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Avera McKennan Hospital & University Health Center

1325 S Cliff Avenue
P.O. Box 5045
Sioux Falls, SD 57117-5045

Burn Prevention & Safety

We believe prevention is the best medicine for burn injuries of any type. Being aware of the types of burns and how they occur can help prevent serious injuries.

About Burns

Burns are caused by many sources such as ovens, fires, electricity and chemicals. While most burns are classified by three degrees of seriousness, the best treatment and care depends on the source and extent of the burn.

First Degree Burn (superficial partial thickness burn)
Involves the top layer of the skin (epidermis)
Skin is pink or light red in appearance
No blisters but painful
Heals in 3-7 days
Example: typical sunburn
Second Degree Burn (partial thickness burn)
Can be superficial or deep
Involves all of the epidermis and dermis
Appearance: Skin is red and painful
Example: blisters with edema
Third Degree Burn (full thickness burn)
Involves all layers of skin to the fat
Appearance: dry and leathery - waxy white, black, brown or cherry red color
Painless but frequently requires skin grafting

General Prevention and Treatment of Burns

You should immediately seek medical treatment if you have suffered from a second or third degree burn or even a first degree burn if serious, widespread or not healing properly. Use these tips to treat or slow burn injuries.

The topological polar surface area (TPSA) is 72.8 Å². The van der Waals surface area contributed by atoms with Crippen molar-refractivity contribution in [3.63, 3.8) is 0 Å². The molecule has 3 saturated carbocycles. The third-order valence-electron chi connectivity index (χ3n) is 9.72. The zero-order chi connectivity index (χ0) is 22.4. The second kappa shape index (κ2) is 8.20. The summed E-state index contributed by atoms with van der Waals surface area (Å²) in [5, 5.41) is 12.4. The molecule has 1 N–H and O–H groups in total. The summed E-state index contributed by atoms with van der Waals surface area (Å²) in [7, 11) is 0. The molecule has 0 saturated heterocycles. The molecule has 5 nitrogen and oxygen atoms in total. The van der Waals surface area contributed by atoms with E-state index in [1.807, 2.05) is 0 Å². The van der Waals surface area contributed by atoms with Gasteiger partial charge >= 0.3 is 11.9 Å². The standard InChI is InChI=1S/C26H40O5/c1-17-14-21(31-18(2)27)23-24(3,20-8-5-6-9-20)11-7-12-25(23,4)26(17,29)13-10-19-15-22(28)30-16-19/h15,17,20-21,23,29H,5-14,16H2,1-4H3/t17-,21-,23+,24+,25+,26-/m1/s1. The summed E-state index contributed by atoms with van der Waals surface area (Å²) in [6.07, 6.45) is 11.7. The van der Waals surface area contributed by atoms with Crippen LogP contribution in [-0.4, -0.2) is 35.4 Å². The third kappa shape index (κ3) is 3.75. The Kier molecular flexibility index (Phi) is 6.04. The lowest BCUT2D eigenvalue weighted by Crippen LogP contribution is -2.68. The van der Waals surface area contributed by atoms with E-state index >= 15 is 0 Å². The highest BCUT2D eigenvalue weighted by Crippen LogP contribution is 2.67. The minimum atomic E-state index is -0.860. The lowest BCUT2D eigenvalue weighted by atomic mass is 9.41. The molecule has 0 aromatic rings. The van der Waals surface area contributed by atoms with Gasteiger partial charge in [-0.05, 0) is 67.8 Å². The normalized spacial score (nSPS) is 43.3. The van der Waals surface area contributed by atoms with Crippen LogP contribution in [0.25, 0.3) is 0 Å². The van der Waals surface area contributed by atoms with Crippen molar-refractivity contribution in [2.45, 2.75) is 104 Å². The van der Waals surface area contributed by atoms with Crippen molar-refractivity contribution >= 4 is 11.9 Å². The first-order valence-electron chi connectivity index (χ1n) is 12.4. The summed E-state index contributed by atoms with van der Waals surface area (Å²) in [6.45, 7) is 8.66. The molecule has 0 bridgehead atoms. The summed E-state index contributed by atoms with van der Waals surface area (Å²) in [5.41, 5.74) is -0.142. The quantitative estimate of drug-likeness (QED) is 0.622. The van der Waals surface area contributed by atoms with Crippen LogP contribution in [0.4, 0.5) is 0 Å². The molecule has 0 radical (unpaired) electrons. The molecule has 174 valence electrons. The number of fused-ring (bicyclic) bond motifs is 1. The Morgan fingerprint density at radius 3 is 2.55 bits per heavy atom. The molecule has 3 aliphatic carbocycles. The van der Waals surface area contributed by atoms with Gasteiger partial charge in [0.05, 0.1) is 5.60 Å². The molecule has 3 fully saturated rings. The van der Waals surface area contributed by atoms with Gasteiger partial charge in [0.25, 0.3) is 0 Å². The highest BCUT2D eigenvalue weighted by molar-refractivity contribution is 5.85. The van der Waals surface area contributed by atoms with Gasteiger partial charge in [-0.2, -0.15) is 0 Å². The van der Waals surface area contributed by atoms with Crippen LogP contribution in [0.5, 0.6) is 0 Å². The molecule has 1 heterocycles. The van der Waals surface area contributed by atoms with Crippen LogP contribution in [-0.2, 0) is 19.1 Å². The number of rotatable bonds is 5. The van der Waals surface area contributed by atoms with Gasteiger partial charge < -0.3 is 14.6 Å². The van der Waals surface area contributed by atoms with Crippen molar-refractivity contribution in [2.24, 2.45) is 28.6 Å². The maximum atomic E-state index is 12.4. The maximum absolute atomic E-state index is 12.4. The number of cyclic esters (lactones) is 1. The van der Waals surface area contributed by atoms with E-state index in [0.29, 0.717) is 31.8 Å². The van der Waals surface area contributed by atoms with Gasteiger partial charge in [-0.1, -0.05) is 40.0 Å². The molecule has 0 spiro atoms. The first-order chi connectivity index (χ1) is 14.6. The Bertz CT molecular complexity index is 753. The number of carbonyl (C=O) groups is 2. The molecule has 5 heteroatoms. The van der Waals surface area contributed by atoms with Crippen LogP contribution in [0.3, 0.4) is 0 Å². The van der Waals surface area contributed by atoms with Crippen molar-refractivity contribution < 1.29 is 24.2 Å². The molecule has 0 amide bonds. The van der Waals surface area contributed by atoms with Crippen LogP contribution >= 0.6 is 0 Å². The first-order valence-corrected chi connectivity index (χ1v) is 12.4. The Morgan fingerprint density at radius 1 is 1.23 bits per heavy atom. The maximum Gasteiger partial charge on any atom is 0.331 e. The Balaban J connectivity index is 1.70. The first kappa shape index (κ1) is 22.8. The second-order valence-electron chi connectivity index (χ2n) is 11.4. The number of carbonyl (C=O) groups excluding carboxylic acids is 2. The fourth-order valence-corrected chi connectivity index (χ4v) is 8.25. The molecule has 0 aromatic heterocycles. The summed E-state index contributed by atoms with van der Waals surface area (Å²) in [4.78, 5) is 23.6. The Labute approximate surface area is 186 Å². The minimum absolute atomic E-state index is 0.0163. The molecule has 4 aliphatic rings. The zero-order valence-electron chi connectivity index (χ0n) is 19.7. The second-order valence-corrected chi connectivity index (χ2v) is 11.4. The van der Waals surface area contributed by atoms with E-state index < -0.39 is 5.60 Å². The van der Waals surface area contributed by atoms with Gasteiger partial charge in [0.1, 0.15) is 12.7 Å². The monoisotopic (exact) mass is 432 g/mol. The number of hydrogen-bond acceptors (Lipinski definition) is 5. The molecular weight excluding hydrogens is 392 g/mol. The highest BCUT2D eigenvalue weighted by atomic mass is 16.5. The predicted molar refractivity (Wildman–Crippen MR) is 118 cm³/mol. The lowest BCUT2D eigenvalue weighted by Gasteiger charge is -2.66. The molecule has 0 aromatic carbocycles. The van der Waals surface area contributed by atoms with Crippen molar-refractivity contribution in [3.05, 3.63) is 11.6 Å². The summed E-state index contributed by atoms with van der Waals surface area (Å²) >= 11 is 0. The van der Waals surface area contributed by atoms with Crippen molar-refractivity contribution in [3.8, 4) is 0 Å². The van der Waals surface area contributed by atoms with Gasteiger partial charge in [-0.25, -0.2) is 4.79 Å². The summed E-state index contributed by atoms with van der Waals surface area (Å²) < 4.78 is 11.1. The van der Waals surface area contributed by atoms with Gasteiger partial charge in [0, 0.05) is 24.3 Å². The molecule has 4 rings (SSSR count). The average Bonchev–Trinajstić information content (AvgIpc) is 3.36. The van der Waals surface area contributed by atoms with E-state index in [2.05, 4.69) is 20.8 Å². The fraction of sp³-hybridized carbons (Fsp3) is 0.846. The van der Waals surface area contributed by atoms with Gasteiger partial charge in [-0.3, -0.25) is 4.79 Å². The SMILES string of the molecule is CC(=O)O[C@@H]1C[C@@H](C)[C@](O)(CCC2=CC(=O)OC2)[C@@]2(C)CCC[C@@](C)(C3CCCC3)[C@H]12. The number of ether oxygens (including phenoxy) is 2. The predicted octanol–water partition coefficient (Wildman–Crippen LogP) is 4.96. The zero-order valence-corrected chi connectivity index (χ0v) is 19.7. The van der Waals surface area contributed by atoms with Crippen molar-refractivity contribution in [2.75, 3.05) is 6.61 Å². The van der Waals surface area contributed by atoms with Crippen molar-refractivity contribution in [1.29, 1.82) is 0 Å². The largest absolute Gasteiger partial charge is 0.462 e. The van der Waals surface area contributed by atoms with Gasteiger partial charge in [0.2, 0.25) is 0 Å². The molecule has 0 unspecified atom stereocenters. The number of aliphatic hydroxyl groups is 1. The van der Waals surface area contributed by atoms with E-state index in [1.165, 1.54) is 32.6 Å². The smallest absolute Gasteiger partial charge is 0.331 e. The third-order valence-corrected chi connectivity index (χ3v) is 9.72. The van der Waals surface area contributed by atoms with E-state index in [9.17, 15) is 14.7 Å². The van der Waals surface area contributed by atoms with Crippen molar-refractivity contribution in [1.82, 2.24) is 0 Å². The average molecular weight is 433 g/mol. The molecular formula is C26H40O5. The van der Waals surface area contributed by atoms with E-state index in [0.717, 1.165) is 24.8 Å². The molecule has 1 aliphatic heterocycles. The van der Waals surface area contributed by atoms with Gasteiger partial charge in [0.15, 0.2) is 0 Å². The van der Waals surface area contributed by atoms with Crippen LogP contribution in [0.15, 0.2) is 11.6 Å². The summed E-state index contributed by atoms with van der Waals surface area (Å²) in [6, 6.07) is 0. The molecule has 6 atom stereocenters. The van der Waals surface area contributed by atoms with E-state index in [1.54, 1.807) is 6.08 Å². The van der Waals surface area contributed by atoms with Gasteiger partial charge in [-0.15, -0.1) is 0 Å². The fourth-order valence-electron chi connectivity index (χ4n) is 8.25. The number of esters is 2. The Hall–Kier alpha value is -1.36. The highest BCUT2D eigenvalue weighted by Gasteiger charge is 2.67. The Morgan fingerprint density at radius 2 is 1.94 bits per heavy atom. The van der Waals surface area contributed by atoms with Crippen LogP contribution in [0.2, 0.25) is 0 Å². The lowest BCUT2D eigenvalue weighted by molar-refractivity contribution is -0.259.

• Stop, drop and roll immediately if on fire
  • Cool the burned area immediately with cool water - especially for a chemical burn
  • Remove burned clothes, jewelry, etc.
  • Cover the burn with clean and dry dressings
  • Do not use ointments, spray, creams or butter on the burn(s)
  • Get medical attention right away!

While these tips should help prevent or heal some burns, you should always seek medical attention for anything more serious than a very minor burn.

Common Burn Myths

False information about treating burns is often thrown around as fact. We would like to cool off some of the most common burn myths!

The Myth True? The Real Truth
Put ice on burns NO! Using ice on burns can cause more skin damage. Use only cool or room temp water on burned skin to cool the burn quickly!
Break burn blisters NO! Breaking blisters can allow germs to get into the wound
Use butter or creams NO! Anything greasy traps heat and can make a burn worse
Call a doctor quickly YES! Any burn beyond a small, minor, fairly painless top surface burn should be seen by a doctor - Always seek medical assistance in these cases: any blisters with fluid, burns bigger than a silver dollar, burns on infants/young children, burns on people with conditions that can complicate healing, burns on the mentally or physically impaired, burns from electricity, smoke or fumes.

Burn Safety Archives

You can also browse our Burn Safety Archives to find more information on how to prevent and treat burn injuries.